a mixed bag
That is what my week has been. First the horrid ulpan day and then two days of basking in typed paper glory --yes, I was still Yaeli on Tuesday: she complimented me several times in passing on the essay and when she passed back the papers she waved it about and announced to the class "just like in the university, kol ha'kavod." After class, when I told her I would have to miss both wednesday and thursday and could I have the assignments if there were any in the book she beamed at me and showed me the pages. I hope we have another essay to type soon.
I spent Wednesday at the IDC. Wow. Sababa. Achla. Mitzuan. Eyzeh Yofi! Can I find any other exclamations to make over the new Communications building that is going up? It is really amazing. I got the grand tour of all four floors (three of which will be dedicated to communications), walking in among the construction workers and generally getting in their way. (This by the way would so not happen in the States --what someone could get beamed by something or fall off those stairs without any railings and lots of construction "stuff" on them and die or...worse, live...and file a lawsuit!) I got to meet Noam and a variety of other people associated with the department there.
This morning I got up at the crack of dawn, after staying up til late working on a chapter, and got everything ready for my class. I made the train (was 20 minutes early) and so got there in time for my first meeting. Then there was the talk to listen to (b'ivrit) which had something to do with journalists being anthropologists and anthropologists being journalists and it all being very subjective --I think. I think I understood about 30% (maybe less). What was seriously frustrating was hearing all the words that I should know and at one time knew but not being able to remember the meaning. Because the talk was rolling along it was impossible for me to stop and figure out the meaning from the context either. I was itching to get at my dictionary but frustrated that I should be in a position of having to look up the word _again_ .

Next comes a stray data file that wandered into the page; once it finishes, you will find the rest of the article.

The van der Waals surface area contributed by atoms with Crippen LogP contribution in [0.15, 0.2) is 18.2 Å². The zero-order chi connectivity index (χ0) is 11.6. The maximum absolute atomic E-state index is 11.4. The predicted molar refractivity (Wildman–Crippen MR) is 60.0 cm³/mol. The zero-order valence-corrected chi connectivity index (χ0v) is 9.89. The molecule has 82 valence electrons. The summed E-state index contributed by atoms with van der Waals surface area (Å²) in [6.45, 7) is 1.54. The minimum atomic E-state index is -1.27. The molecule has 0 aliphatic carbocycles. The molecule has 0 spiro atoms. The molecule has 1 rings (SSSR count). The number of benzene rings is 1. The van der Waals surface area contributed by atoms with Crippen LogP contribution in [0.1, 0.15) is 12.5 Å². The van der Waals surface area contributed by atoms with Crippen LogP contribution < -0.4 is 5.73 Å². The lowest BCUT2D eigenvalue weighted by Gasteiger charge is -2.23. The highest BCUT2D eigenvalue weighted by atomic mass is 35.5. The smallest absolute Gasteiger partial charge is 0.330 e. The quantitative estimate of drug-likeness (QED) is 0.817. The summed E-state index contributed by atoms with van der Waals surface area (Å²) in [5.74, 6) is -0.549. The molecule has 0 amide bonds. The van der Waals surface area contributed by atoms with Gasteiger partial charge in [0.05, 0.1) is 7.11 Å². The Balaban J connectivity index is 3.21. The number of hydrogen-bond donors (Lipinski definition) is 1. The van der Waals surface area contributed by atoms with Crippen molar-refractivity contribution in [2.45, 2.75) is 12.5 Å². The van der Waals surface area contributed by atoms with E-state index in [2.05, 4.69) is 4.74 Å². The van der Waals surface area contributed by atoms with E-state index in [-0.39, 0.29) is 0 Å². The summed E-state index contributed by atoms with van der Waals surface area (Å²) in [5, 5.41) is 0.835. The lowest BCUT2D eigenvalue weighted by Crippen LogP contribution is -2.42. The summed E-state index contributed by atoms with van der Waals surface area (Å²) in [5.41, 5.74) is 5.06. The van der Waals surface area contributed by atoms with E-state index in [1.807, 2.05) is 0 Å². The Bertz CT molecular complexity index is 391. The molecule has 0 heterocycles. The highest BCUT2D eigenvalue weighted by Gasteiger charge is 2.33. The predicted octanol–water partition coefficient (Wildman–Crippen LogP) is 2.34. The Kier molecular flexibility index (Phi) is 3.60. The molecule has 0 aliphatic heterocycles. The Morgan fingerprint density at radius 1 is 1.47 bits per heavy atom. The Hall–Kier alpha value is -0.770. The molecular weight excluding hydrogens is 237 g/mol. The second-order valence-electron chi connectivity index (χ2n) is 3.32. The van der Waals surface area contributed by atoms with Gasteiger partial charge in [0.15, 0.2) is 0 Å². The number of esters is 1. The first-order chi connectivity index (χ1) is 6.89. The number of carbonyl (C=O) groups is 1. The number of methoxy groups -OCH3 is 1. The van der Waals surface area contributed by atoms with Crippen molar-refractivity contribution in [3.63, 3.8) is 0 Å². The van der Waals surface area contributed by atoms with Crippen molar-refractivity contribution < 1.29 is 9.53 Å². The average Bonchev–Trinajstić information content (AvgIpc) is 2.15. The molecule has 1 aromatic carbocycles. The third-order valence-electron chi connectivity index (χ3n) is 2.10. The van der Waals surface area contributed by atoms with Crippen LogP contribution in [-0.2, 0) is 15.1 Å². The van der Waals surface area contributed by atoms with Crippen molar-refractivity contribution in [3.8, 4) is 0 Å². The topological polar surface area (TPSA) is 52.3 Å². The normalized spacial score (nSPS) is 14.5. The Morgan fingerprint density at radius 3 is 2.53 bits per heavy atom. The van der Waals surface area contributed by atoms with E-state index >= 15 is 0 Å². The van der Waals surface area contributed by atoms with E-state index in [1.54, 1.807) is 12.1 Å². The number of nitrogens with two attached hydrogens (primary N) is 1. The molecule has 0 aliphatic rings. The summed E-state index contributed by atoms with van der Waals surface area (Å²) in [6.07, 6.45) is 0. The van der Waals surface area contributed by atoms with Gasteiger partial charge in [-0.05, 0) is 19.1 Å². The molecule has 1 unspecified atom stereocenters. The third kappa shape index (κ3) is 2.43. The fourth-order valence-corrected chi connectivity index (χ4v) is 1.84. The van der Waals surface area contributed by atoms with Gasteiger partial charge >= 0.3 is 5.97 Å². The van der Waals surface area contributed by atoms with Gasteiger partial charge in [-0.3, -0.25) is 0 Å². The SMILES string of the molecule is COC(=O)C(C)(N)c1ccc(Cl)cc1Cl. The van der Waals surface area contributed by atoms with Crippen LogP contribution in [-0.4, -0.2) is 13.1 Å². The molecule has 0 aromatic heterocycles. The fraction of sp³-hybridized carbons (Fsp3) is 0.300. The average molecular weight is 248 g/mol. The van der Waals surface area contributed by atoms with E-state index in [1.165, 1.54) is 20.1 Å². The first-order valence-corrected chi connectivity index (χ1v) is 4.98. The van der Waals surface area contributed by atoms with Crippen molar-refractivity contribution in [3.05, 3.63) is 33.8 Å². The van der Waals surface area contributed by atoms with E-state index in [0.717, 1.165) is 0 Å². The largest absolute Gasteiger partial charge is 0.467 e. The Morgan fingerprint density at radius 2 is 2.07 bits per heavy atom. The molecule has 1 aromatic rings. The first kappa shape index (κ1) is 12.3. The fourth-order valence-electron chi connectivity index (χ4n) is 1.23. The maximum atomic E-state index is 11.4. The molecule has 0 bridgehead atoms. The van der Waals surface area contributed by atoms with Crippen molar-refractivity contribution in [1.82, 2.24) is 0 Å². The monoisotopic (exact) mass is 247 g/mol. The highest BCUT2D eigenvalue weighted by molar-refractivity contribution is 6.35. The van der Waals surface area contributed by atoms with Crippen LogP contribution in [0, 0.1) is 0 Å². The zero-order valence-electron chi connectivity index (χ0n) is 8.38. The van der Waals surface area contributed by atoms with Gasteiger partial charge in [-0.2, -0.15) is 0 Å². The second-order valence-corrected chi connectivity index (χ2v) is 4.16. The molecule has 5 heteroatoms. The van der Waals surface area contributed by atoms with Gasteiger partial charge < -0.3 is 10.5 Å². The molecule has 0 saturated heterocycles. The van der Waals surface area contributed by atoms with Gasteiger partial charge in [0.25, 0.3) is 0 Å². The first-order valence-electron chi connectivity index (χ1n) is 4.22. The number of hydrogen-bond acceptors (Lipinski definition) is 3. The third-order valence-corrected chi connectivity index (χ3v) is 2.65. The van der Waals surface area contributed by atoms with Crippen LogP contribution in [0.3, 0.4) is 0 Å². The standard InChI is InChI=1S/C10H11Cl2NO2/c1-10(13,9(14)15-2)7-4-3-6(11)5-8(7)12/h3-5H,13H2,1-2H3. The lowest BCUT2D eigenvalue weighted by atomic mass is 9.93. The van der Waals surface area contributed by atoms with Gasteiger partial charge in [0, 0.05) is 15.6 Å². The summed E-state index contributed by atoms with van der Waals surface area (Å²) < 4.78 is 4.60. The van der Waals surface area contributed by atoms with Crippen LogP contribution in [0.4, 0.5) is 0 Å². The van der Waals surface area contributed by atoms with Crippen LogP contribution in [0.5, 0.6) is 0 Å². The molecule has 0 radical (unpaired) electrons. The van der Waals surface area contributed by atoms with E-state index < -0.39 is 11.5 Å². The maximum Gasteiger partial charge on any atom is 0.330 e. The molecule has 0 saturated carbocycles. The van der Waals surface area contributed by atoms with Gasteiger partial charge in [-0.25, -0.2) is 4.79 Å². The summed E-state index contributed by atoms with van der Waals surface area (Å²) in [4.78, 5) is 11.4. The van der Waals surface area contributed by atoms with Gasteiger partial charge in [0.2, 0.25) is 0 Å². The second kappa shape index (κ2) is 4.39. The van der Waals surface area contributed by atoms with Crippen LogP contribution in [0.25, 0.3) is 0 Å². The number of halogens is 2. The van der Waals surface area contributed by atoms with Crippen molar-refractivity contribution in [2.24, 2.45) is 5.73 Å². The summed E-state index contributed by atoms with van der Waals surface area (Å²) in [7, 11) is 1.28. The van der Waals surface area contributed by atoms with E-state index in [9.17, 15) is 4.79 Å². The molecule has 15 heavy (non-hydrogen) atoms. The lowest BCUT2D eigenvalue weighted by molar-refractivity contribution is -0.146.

Then I found out that my class wasn't happening. I really wish someone had told me this sooner (like maybe yesterday) because then I wouldn't have spent the many hours preparing for it and could have used that time for other pressing needs. I will still have to do a lot of re-preparing next week because my brain is like a sieve these days. Instead of class I had to take the class to watch some films (the jewish film festival is happening at BGU right now) and hear a panel. I understood the first film perfectly --it was in yiddish :) I was mostly clueless during the panel discussion but did pick up some of what they were arguing --again, feeling happy that I was understanding. (And oh yes, I had a 10 minute conversation with a student in hebrew today and that was kewl). So I was feeling pretty good.
Then after the panel ended there were cabs there to take those of us who live not in Beer Sheva (uhh that would be all of us on the faculty) to our respective abodes. The cab driver had me sit up front because the other two lecturers were going to be talking in hebrew. I was kewl with that: their talking in hebrew, that is. I was eager to stay in the "the mode" and, feeling completely mentally drained, really wanted to sit and listen and not have to say anything in any language. It was not to be, however, because the cabbie talked to me the whole way back and he insisted on talking in english and whenever I tried to respond in hebrew he a) told me my hebrew was too bad and to talk in english or b) pretended he didn't understand me --and I'm sorry but I've been able to correctly ask someone where they live in hebrew since I was a child --my hebrew ain't _that_ bad or c)moved the conversation back to why was I not married. I was ready to strangle him an hour and 10 minutes later. But it was a free trip home (wow) and he dropped me off just two blocks from my apartment (double wow) and I still got home more than a half-hour than I would have if I had taken the train and then the bus (triple wow).
So the week had ups and the week had downs. I've figured out that I feel really hopeless and depressed about ever grasping this language whenever I am tired and when I am more rested I feel (slightly) more optimistic.